April 21: Mark Twain, American Author & Satirist, dies in Redding

  On this day in 1910, Mark Twain, one of America’s most famous authors and Connecticut’s most famous residents, died at his home in Redding, Connecticut. Born Samuel Langhorne Clemens, he grew up in Missouri and traveled extensively, working as a newspaper reporter and fiction writer, until settling with his family in 1871 in the…

April 17: Businessman and Financier J. P. Morgan Born in Hartford

  Today in 1837, John Pierpont Morgan, one of the most famous businessmen and financiers in American history, was born in Hartford. Born into a wealthy and influential Connecticut family, J. P. Morgan was groomed to be a successful financier from an early age.  He quickly moved up the ranks of his father’s banking companies…

April 15: American School for the Deaf founded in Hartford

  The inspiration for the first-ever permanent American school for the deaf began in 1814 with an amiable relationship between Hartford neighbors Dr. Mason Cogswell and Congregational minister Thomas Hopkins Gallaudet.  Cogswell’s young daughter, Alice, was deaf, and after observing Gallaudet’s compassionate but amateur attempts to communicate with her — teaching her to spell words…

April 7: Hartford Residents Gather to Show Support for WWI

  On this day in 1917, citizens of Hartford gathered in the streets for a “mass patriotic meeting” to show their support for America’s formal entry into World War I.  Even though the Great War had been raging in Europe for three years, the United States had been reluctant to officially join the fight against…

April 4: Hartford Riots After MLK Assassination

On this day in 1968, the streets of Hartford, Connecticut exploded with anger upon hearing the news of the assassination of American civil rights leader Martin Luther King Jr. in Memphis, Tennessee.  Dozens of residents in Hartford’s North End took to the streets — most of them young, black men — and took out their…

March 24: Joel Barlow, Revolutionary American Poet and Diplomat

  Joel Barlow, American poet and one of Connecticut’s most ambitious — albeit not always successful — learned men of the late 18th century, was born on this day in 1754 in the western Connecticut town of Redding.  As a member of the Yale class of 1778, the bright young man found himself surrounded by…

March 5: Abraham Lincoln Speaks in Hartford

  In early 1860, sectional tensions between the northern and southern regions of the United States were approaching the breaking point over the topic of slavery and its expansion into the western American territories.  Even though it was a crucial presidential election year, the two major political parties had yet to select their running candidates,…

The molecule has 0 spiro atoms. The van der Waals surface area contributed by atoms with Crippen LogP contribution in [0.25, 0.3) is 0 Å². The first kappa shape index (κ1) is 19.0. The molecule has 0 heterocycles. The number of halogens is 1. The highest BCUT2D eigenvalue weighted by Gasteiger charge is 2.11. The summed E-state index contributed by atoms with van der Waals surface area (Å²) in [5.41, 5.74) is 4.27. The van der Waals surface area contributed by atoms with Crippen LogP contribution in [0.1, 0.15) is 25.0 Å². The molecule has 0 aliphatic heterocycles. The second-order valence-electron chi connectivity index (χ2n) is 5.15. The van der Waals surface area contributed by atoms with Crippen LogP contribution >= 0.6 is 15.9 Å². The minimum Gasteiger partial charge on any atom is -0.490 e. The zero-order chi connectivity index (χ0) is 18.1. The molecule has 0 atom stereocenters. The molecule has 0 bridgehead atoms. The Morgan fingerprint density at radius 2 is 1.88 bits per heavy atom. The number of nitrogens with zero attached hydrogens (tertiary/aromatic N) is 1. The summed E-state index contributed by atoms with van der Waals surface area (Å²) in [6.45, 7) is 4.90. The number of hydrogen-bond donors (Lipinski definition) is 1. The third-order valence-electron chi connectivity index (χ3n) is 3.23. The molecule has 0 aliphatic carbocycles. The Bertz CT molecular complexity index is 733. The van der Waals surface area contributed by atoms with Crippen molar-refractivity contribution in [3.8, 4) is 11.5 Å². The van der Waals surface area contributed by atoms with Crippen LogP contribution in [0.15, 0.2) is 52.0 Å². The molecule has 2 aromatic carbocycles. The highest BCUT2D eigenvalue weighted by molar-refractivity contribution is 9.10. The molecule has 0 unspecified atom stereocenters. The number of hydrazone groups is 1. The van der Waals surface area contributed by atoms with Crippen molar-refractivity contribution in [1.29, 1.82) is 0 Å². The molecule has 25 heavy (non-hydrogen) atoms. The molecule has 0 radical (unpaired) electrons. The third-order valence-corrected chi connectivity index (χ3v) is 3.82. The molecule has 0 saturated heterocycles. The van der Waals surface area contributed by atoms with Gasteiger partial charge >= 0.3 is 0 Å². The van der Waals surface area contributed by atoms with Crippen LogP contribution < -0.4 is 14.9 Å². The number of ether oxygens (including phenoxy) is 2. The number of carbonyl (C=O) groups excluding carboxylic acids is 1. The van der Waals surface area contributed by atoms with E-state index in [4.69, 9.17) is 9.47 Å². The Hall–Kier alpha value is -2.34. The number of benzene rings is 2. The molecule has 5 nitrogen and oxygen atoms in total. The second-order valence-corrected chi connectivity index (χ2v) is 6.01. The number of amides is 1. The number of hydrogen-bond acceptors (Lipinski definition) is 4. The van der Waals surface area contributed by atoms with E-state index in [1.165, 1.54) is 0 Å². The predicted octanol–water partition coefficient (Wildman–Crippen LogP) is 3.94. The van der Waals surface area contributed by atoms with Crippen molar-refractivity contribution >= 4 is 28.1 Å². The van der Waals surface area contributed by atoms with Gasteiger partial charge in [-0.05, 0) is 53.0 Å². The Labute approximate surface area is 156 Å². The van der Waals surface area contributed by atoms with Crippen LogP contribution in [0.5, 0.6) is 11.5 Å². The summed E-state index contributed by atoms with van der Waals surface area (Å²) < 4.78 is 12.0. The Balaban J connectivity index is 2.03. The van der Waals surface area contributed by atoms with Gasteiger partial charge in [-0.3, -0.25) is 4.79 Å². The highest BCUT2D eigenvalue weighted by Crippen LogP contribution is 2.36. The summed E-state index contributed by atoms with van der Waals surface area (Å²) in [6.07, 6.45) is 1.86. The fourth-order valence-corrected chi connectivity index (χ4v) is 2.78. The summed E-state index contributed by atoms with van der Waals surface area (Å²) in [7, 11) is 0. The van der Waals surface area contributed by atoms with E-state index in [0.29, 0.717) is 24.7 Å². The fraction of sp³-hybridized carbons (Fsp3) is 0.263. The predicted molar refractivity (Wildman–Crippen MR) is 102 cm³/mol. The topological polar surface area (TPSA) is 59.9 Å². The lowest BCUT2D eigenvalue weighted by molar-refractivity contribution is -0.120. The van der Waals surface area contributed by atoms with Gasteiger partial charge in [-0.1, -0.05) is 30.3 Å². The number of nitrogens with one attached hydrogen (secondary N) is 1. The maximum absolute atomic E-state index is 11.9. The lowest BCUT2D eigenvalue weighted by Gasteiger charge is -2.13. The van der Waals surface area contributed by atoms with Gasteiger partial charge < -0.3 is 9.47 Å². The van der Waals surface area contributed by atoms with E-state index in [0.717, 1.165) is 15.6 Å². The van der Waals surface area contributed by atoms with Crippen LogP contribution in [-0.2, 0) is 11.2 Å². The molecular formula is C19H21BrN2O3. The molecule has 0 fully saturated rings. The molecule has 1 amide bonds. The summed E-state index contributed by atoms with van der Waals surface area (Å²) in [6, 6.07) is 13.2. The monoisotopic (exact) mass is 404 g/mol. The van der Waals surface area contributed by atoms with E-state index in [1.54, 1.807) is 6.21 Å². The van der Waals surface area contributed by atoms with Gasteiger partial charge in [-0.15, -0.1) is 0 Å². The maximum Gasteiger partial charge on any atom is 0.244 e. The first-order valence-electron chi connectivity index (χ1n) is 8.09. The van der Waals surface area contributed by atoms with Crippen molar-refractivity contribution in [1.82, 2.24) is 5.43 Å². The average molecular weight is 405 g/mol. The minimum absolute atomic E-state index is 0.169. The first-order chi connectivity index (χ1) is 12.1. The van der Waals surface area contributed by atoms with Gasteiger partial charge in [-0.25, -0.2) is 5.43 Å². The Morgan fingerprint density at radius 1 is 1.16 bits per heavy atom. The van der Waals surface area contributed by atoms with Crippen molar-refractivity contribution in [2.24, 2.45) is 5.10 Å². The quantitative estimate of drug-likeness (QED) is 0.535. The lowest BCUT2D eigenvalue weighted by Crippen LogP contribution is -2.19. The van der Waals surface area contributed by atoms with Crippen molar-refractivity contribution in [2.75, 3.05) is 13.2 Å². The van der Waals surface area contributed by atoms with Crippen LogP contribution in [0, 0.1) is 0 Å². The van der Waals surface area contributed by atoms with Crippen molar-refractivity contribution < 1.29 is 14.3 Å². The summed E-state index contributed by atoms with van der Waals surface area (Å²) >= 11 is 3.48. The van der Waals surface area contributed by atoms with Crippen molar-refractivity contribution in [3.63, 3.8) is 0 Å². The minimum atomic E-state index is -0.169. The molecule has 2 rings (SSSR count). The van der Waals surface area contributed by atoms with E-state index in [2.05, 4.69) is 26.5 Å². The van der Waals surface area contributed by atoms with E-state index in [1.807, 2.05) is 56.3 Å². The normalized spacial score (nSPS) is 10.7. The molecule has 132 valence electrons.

March 2: A Deadly Accident Leads to Hartford’s First Hospital

  Around 2:00pm on March 2, 1854, a deafening blast rocked the Dutch Point neighborhood of Hartford following the explosion of a massive steam boiler at the Fales & Gray Car Works factory.  The force of the explosion blew out the eight-inch-thick brick walls encasing the factory’s boiler room, causing the roof to cave in…

February 25: Samuel Colt Gets a Patent.

  Today in 1836, Hartford inventor Samuel Colt received a U.S. patent for his first revolving chamber percussion pistol — a new type of firearm which would revolutionize the settlement of the American West and make Connecticut a world leader in arms manufacturing. Colt’s revolver had its roots in young Samuel’s inability to stay focused…

February 12: Sherlock Holmes’ “Farewell Tour”

  A scion of one of Connecticut’s oldest and most prominent families, world-famous actor and playwright William Hooker Gillette was born in Hartford in 1853.  He left Hartford at the age of 20 to seek his fame and fortune as an actor and stage producer and met with moderate success until 1899, when he landed…

February 8: Defending the West from the Worst

  A descendant of the Joseph Wadsworth who protected his colony’s charter by hiding it in the legendary Charter Oak, Elijah Wadsworth would also be tasked with saving his people’s government. Not from a takeover, however, but from a British invasion. And not in Connecticut, but in in the part of Ohio once owned by…